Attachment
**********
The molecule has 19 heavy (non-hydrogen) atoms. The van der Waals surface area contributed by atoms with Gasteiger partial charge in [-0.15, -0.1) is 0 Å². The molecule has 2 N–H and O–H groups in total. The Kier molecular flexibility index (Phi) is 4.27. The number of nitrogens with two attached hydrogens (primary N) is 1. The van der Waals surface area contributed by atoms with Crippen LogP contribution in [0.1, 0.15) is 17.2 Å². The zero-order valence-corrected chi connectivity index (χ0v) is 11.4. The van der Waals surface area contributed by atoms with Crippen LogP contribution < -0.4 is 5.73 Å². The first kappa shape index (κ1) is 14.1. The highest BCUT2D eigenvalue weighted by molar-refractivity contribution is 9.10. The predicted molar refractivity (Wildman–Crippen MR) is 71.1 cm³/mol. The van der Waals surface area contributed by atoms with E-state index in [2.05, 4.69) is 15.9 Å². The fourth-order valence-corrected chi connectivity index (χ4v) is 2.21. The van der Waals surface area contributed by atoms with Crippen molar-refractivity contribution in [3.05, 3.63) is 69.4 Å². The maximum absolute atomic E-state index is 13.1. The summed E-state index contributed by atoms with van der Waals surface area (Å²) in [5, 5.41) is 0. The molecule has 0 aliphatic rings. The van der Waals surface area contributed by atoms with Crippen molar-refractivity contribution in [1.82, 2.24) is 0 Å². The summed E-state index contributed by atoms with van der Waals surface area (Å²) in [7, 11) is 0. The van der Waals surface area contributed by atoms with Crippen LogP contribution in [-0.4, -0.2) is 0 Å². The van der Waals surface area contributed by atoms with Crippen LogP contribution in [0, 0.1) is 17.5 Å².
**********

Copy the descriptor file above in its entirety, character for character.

The molecule has 19 heavy (non-hydrogen) atoms. The van der Waals surface area contributed by atoms with Gasteiger partial charge in [-0.15, -0.1) is 0 Å². The molecule has 2 N–H and O–H groups in total. The Kier molecular flexibility index (Phi) is 4.27. The number of nitrogens with two attached hydrogens (primary N) is 1. The van der Waals surface area contributed by atoms with Crippen LogP contribution in [0.1, 0.15) is 17.2 Å². The zero-order valence-corrected chi connectivity index (χ0v) is 11.4. The van der Waals surface area contributed by atoms with Crippen LogP contribution < -0.4 is 5.73 Å². The first kappa shape index (κ1) is 14.1. The highest BCUT2D eigenvalue weighted by molar-refractivity contribution is 9.10. The predicted molar refractivity (Wildman–Crippen MR) is 71.1 cm³/mol. The van der Waals surface area contributed by atoms with E-state index in [2.05, 4.69) is 15.9 Å². The fourth-order valence-corrected chi connectivity index (χ4v) is 2.21. The van der Waals surface area contributed by atoms with Crippen molar-refractivity contribution in [3.05, 3.63) is 69.4 Å². The maximum absolute atomic E-state index is 13.1. The summed E-state index contributed by atoms with van der Waals surface area (Å²) in [5, 5.41) is 0. The molecule has 0 aliphatic rings. The van der Waals surface area contributed by atoms with Crippen molar-refractivity contribution in [1.82, 2.24) is 0 Å². The summed E-state index contributed by atoms with van der Waals surface area (Å²) in [7, 11) is 0. The van der Waals surface area contributed by atoms with Crippen LogP contribution in [-0.4, -0.2) is 0 Å². The van der Waals surface area contributed by atoms with Crippen LogP contribution in [0, 0.1) is 17.5 Å².